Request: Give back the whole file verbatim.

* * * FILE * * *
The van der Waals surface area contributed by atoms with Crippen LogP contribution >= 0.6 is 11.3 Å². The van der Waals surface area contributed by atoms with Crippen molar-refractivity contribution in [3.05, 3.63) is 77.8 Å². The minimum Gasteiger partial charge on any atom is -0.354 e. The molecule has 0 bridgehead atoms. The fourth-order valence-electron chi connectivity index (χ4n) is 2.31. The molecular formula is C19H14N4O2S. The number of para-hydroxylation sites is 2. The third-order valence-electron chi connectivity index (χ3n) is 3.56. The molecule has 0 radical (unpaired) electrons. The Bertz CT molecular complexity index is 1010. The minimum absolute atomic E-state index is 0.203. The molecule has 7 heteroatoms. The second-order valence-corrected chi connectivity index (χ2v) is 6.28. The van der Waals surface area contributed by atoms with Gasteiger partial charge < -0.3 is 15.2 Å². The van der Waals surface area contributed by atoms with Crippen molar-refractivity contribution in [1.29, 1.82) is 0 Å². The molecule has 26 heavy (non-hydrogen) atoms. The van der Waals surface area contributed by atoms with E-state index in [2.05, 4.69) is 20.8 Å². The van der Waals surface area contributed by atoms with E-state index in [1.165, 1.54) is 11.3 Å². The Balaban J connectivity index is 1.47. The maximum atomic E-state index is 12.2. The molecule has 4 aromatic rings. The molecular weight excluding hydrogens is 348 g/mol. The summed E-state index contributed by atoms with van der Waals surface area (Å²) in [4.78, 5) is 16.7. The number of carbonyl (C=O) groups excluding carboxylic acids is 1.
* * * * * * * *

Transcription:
The van der Waals surface area contributed by atoms with Crippen LogP contribution >= 0.6 is 11.3 Å². The van der Waals surface area contributed by atoms with Crippen molar-refractivity contribution in [3.05, 3.63) is 77.8 Å². The minimum Gasteiger partial charge on any atom is -0.354 e. The molecule has 0 bridgehead atoms. The fourth-order valence-electron chi connectivity index (χ4n) is 2.31. The molecular formula is C19H14N4O2S. The number of para-hydroxylation sites is 2. The third-order valence-electron chi connectivity index (χ3n) is 3.56. The molecule has 0 radical (unpaired) electrons. The Bertz CT molecular complexity index is 1010. The minimum absolute atomic E-state index is 0.203. The molecule has 7 heteroatoms. The second-order valence-corrected chi connectivity index (χ2v) is 6.28. The van der Waals surface area contributed by atoms with Gasteiger partial charge < -0.3 is 15.2 Å². The van der Waals surface area contributed by atoms with Crippen molar-refractivity contribution in [1.29, 1.82) is 0 Å². The molecule has 26 heavy (non-hydrogen) atoms. The van der Waals surface area contributed by atoms with E-state index in [2.05, 4.69) is 20.8 Å². The van der Waals surface area contributed by atoms with E-state index in [1.165, 1.54) is 11.3 Å². The Balaban J connectivity index is 1.47. The maximum atomic E-state index is 12.2. The molecule has 4 aromatic rings. The molecular weight excluding hydrogens is 348 g/mol. The summed E-state index contributed by atoms with van der Waals surface area (Å²) in [4.78, 5) is 16.7. The number of carbonyl (C=O) groups excluding carboxylic acids is 1.